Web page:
When it reopens, the menu at Alison at Blue Bell will lean more toward Mediterranean fare, Chef Anthony Bonett’s forte. (Chef Bill Lewis and I are collaborating on international fare at Alison two.) And, the small, food-friendly wine list and selection of small-batch beer from regional breweries developed by General Manager Tom Pittakas, will be expanded. 


We’re almost there and as the last few things are falling into place, keep an eye on this blog. We’ll keep you posted. Now is the time to hurry on in and enjoy the waning days of summer with us before the renovations begin.




Over the 4th of July weekend I took a quick trip to Paris, Brussels and Amsterdam. While I was eating bonbons with my college roommate, Doug Waltman, the job supervisor, and Larry Brown, the general contractor, and their crews, were hard at work. They sheet rocked the entire restaurant.





When I got home, the restaurant didn’t look like a science experiment anymore. It felt good and looked great. But, once you couldn’t see through the walls from one end of the restaurant to the other, there was major shrinkage.







We picked Aura Paint because it has truer, richer hues. But, instead of picking one of their stock colors, we created a color we called “gem.” Aura paint is amazing, and even washable, but it is not easy to mix. The folks at our local paint store finally came up with the right recipe for our “gem” – here’s one of the ingredients being added. Then, when we went to pick it up – we found out the paint expert with the recipe was on vacation.

One of the ingredients in "gem"


That’s not the only frustration. We picked out over-sized tiles for the bathrooms. But, old buildings often come with challenges that we like to call “charm.” The floors are uneven so putting down the tile proved to be a bit dicey. We had to rip up the floors and wet-bed the bathroom floor to create a level foundation for the tiles.  

Creating a level foundation

Creating a level foundation


We’re also having problems with the height of the ceiling in the kitchen. We don’t have room for the hood. So, we had to rip up the floor of the office on the second floor. Although the back part of the building (where the  kitchen is) is new construction and I was the first lease signed the landlord decided to put up the ceilings before the hoods could be installed. That is not SOP in new kitchen  construction – making it excruciatingly difficult, incredibly frustrating and more expensive.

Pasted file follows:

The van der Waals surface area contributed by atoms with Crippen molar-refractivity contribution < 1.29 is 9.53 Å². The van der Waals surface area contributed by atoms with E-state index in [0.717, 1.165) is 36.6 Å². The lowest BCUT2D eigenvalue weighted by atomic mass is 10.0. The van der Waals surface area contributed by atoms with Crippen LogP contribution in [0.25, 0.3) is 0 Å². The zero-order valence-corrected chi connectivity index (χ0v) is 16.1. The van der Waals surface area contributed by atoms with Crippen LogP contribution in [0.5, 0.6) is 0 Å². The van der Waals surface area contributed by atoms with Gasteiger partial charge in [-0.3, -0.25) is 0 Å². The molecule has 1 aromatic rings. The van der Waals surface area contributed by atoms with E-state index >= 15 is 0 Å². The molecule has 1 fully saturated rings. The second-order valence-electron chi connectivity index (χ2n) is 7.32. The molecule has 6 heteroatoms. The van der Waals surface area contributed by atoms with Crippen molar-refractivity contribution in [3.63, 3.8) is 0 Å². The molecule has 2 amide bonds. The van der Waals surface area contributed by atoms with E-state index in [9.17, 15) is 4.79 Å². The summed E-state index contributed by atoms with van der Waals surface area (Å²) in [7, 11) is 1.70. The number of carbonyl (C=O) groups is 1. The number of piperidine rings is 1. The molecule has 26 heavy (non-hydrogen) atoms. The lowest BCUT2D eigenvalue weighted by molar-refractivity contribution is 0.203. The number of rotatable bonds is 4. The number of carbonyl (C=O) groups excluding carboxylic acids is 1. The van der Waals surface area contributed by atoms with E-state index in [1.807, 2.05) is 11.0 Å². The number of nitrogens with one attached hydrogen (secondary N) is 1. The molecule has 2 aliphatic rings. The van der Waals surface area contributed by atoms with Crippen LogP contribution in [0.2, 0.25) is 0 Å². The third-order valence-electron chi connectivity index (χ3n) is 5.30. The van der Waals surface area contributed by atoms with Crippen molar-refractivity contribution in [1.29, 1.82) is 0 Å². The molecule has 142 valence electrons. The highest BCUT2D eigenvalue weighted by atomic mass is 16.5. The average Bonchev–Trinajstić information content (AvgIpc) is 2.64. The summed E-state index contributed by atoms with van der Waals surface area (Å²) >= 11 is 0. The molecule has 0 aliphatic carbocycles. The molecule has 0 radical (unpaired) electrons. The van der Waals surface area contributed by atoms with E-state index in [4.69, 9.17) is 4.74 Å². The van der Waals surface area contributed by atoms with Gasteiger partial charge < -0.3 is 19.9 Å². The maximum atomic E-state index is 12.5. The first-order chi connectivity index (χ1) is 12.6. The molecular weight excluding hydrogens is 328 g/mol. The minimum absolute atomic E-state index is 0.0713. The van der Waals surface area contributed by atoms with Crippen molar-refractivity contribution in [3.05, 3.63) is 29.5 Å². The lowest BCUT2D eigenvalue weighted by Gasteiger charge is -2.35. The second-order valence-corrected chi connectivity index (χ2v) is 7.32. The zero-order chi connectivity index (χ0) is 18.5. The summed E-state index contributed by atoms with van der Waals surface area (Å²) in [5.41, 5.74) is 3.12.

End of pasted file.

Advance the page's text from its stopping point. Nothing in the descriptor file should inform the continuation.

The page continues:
The tile for the bathroom walls and front of the bar arrived. I thought I’d save the $80 delivery fee and pick it up myself – they’re right around the corner in Conshohocken. How much could a couple of boxes of tile weigh? 660 lbs – that’s a little too much for me! Anyway, it was the wrong tile and we had to order more. So now I have 660 lbs of extra tile. A friend suggested I sell it on ebay  but I want to be in the food business – not the construction business. If you’re in the market for some tile, let me know.


On a bright note, the staff is starting to dream of moving in. Tom took one look at the dry storage room in the basement and immediately claimed it as his own. Forget dry storage. Now it’s a wine cellar. Tom’s done such an incredible job with just one shelf for wine at Alison at Blue Bell.  I can only imagine what he’ll do with a whole room. Plus, I figured if we arm wrestled over it that he would win.


Alison Barshak & Amelia Dietrich

Alison Barshak & Amelia Dietrich

Amelia got her first look at the bakery since the walls went up. Here we are checking out the blueprints for the pastry kitchen and walking through one of the sunny dining rooms. Next time you see her, through the window into the pastry kitchen, she’s likely to be covered in flour.


Alison Barshak & Amelia Dietrich

Alison Barshak & Amelia Dietrich

The material that we special-ordered from Japan for the chairs was finished. Came to New York to be inspected, shipped to the chair company in Miami and then to China to be constructed. I was hoping to pick it up and drop it off myself but after the tile situation I decided to let someone else do the air travel — especially with the new one-bag rule.


The customers at Alison at Blue Bell  keep asking me when Alison two is going to open. I keep telling them that we’ll be able to wear white shoes to the opening. Then I realized that I don’t even own any white shoes. We’re getting close now. Time to buy some white shoes.





A few months ago, I told you about my search for a great chef for Alison two.  I really need a chef who is not only a talented cook with good management skills, but also someone who has opened a restaurant before.


I probably looked over dozens of resumes. Then, I got Bill’s resume and it was like a dream come true. I know that sounds kinda corny, but it is true. Not only does he have extensive experience opening restaurants, but he has also handled culinary operations for premier restaurants throughout the country. When I met him in person and tasted his food, I knew I had found a chef with the right combination of experience and talent.